GSAto postpone ‘lane squeezing’

Published on Thu, Nov 29, 2007 by Meg Olson

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GSA to postpone ‘lane squeezing’

By Meg Olson

The finalized traffic plan during construction at the Peace Arch will shift the pain from the project’s start to its finish.

Original plans to redirect traffic had included limiting southbound inspection lanes to one regular lane and a NEXUS lane.

In an October 17 press release the General Services Administration announced that when construction starts to impact the traveling public on November 5, three booths and a NEXUS booth will continue to be available as traffic is switched to the east side of the building. Plans to squeeze inspections into two lanes has been postponed to an unspecified time period at the project’s end.

The second phase of construction is slated to start December 11, when inspections move back to the west side of the existing building and traffic flow is almost back to normal for a month.

Starting in January 2008 plans are to close Interstate 5’s existing northbound lanes for at least 18 months from approximately D Street to the Peace Arch during construction of a bridge and most of the new facility.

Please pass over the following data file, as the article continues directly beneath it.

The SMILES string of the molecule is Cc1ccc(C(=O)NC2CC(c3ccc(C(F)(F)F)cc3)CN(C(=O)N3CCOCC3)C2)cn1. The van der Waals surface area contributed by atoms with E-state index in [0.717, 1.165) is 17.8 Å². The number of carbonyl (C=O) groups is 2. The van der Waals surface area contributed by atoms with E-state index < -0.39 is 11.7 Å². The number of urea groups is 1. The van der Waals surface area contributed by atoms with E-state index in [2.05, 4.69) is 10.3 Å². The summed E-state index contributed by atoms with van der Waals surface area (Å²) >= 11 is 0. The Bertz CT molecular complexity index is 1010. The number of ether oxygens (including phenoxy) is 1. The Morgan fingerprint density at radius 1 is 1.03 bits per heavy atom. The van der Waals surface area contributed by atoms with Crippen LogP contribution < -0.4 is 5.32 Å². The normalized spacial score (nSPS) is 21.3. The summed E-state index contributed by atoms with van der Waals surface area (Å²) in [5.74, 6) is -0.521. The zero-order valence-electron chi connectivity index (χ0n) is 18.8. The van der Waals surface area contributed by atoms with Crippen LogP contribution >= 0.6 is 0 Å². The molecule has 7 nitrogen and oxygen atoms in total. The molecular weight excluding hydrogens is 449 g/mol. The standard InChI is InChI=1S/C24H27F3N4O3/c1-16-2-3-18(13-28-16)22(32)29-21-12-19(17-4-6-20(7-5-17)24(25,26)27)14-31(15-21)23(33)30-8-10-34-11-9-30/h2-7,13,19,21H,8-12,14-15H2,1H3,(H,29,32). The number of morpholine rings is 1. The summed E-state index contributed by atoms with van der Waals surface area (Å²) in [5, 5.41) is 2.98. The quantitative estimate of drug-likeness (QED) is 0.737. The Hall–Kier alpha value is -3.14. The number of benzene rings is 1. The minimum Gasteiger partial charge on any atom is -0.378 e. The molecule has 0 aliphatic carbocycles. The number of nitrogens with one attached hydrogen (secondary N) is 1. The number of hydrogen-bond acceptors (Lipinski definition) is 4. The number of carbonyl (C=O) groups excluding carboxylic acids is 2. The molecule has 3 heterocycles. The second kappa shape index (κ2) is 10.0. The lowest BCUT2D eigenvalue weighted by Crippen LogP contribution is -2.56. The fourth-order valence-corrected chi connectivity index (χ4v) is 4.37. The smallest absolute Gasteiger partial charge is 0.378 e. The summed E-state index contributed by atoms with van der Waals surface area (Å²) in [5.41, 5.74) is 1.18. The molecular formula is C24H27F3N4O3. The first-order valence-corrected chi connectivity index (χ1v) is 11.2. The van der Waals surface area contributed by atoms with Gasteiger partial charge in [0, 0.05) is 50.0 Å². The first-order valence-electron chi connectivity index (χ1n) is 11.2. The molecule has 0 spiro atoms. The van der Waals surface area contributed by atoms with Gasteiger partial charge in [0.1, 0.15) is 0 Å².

During this period all southbound traffic will exit in Blaine and detour to the Portal Way onramp along Peace Portal Drive. Northbound traffic will move over into the southbound lanes and diverted along the east side of the existing building. A potential bottleneck for northbound traffic will be one regular and one NEXUS lane through the northbound detour route, though more booths will be available for inspection at the Canadian port of entry.

Dates and durations for phases four and five have not been set. Southbound traffic will continue to detour through Blaine until the project approaches completion. Additional pressure on southbound traffic will come in phase five, when GSA anticipates only one regular inspection lane and one NEXUS lane will be open.

GSA public affairs manager Bill Lesch said timelines for the later phases of the project were undetermined because, as a design/build, the design and construction processes overlap. “As the project progresses they’ll bring in subcontractors as needed to move things quickly,” he said.